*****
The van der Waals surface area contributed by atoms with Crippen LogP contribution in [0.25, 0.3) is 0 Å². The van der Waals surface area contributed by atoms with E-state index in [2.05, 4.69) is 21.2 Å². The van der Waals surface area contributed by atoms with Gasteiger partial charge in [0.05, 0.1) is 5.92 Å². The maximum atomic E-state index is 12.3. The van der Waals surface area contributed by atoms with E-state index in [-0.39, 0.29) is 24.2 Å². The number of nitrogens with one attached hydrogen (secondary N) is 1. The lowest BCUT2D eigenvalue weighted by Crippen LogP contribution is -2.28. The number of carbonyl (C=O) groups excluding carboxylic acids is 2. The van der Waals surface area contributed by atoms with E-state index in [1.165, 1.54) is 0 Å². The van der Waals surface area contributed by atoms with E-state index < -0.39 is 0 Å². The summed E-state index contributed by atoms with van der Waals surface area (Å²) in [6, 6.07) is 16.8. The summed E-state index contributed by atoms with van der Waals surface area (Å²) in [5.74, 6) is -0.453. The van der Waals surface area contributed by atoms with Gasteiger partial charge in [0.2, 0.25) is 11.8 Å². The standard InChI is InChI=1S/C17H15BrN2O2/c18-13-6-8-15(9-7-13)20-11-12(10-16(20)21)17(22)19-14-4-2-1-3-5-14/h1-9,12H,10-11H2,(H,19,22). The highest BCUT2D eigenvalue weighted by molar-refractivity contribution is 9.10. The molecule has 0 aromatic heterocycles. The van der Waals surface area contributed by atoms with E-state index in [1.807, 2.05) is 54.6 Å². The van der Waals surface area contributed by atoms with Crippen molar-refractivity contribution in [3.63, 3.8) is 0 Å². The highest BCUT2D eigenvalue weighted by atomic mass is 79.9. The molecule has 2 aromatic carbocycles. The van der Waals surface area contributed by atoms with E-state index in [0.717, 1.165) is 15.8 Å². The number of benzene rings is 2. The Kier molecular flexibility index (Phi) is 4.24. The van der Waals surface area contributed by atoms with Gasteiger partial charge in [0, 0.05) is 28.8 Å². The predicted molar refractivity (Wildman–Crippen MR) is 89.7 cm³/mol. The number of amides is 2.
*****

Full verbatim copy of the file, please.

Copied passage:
The van der Waals surface area contributed by atoms with Crippen LogP contribution in [0.25, 0.3) is 0 Å². The van der Waals surface area contributed by atoms with E-state index in [2.05, 4.69) is 21.2 Å². The van der Waals surface area contributed by atoms with Gasteiger partial charge in [0.05, 0.1) is 5.92 Å². The maximum atomic E-state index is 12.3. The van der Waals surface area contributed by atoms with E-state index in [-0.39, 0.29) is 24.2 Å². The number of nitrogens with one attached hydrogen (secondary N) is 1. The lowest BCUT2D eigenvalue weighted by Crippen LogP contribution is -2.28. The number of carbonyl (C=O) groups excluding carboxylic acids is 2. The van der Waals surface area contributed by atoms with E-state index in [1.165, 1.54) is 0 Å². The van der Waals surface area contributed by atoms with E-state index < -0.39 is 0 Å². The summed E-state index contributed by atoms with van der Waals surface area (Å²) in [6, 6.07) is 16.8. The summed E-state index contributed by atoms with van der Waals surface area (Å²) in [5.74, 6) is -0.453. The van der Waals surface area contributed by atoms with Gasteiger partial charge in [0.2, 0.25) is 11.8 Å². The standard InChI is InChI=1S/C17H15BrN2O2/c18-13-6-8-15(9-7-13)20-11-12(10-16(20)21)17(22)19-14-4-2-1-3-5-14/h1-9,12H,10-11H2,(H,19,22). The highest BCUT2D eigenvalue weighted by molar-refractivity contribution is 9.10. The molecule has 0 aromatic heterocycles. The van der Waals surface area contributed by atoms with E-state index in [1.807, 2.05) is 54.6 Å². The van der Waals surface area contributed by atoms with Crippen molar-refractivity contribution in [3.63, 3.8) is 0 Å². The highest BCUT2D eigenvalue weighted by atomic mass is 79.9. The molecule has 2 aromatic carbocycles. The van der Waals surface area contributed by atoms with E-state index in [0.717, 1.165) is 15.8 Å². The number of benzene rings is 2. The Kier molecular flexibility index (Phi) is 4.24. The van der Waals surface area contributed by atoms with Gasteiger partial charge in [0, 0.05) is 28.8 Å². The predicted molar refractivity (Wildman–Crippen MR) is 89.7 cm³/mol. The number of amides is 2.